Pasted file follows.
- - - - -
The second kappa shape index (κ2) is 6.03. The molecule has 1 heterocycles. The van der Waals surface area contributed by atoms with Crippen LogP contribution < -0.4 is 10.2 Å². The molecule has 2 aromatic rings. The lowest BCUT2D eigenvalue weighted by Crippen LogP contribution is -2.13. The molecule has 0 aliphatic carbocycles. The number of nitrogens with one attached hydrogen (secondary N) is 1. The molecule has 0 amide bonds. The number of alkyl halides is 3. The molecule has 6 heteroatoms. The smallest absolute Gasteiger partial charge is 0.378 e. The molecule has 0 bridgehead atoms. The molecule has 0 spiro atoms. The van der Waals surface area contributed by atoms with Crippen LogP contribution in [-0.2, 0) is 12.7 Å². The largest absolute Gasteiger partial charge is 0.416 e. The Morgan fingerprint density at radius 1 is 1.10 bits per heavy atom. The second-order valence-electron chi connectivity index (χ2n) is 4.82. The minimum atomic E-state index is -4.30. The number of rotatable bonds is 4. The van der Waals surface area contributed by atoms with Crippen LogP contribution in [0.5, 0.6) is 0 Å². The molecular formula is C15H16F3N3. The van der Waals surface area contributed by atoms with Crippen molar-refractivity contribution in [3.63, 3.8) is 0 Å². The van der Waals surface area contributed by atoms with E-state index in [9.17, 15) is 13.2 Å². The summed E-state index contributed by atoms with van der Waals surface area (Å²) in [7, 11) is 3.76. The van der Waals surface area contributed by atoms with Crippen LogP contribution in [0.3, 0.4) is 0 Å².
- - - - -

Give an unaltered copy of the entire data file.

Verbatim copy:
The second kappa shape index (κ2) is 6.03. The molecule has 1 heterocycles. The van der Waals surface area contributed by atoms with Crippen LogP contribution < -0.4 is 10.2 Å². The molecule has 2 aromatic rings. The lowest BCUT2D eigenvalue weighted by Crippen LogP contribution is -2.13. The molecule has 0 aliphatic carbocycles. The number of nitrogens with one attached hydrogen (secondary N) is 1. The molecule has 0 amide bonds. The number of alkyl halides is 3. The molecule has 6 heteroatoms. The smallest absolute Gasteiger partial charge is 0.378 e. The molecule has 0 bridgehead atoms. The molecule has 0 spiro atoms. The van der Waals surface area contributed by atoms with Crippen LogP contribution in [-0.2, 0) is 12.7 Å². The largest absolute Gasteiger partial charge is 0.416 e. The Morgan fingerprint density at radius 1 is 1.10 bits per heavy atom. The second-order valence-electron chi connectivity index (χ2n) is 4.82. The minimum atomic E-state index is -4.30. The number of rotatable bonds is 4. The van der Waals surface area contributed by atoms with Crippen LogP contribution in [0.5, 0.6) is 0 Å². The molecular formula is C15H16F3N3. The van der Waals surface area contributed by atoms with Crippen molar-refractivity contribution in [3.63, 3.8) is 0 Å². The van der Waals surface area contributed by atoms with E-state index in [9.17, 15) is 13.2 Å². The summed E-state index contributed by atoms with van der Waals surface area (Å²) in [7, 11) is 3.76. The van der Waals surface area contributed by atoms with Crippen LogP contribution in [0.3, 0.4) is 0 Å².